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Nazi Camps and HUAC

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Michael Hiltzik has useful commentary to add to the story of Nazi youth camps in mid-30s New York. The scare over them led to the creation of the Dies Committee, later HUAC.

In Washington, panic about the camp rumors struck Rep. Martin Dies Jr. as a career opportunity.

Dies, a Democrat from the Texas gulf coast, was a slovenly excuse for a congressman. But he had made it onto the powerful House Rules Committee thanks to his connection with Vice President John Nance Garner, who had served in Congress with Dies’ father.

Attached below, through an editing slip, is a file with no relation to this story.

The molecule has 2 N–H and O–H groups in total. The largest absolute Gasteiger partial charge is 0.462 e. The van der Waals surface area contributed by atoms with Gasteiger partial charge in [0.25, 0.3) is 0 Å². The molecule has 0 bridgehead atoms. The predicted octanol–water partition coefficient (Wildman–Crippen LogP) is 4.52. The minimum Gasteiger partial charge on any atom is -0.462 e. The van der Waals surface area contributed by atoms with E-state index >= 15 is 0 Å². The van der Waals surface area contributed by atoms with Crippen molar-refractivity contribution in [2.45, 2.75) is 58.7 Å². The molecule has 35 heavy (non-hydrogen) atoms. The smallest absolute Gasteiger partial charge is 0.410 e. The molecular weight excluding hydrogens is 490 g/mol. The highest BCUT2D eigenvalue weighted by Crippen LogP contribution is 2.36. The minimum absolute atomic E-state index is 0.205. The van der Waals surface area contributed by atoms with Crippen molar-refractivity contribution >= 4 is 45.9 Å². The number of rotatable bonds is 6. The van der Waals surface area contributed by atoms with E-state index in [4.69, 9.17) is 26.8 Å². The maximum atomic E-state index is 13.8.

Dies Jr. made himself the leader of the anti-New Deal bloc in the House, a sort of proto-Tea Party group who swore never to vote “aye” on a tax bill or support any New Deal legislation. In May 1938, he offered a resolution calling for an investigation of the purported Nazi summer camps. House leaders saw a chance to keep the indolent Dies out of their hair, by providing him with a distraction. The probe was approved with Dies as chairman, and given a paltry $25,000 for investigating, enough for about a month.

Thus was born the notorious House Committee on Un-American Activities.

It’s again worth nothing here how awful John Nance Garner would have been as a president had FDR not run in 1940.

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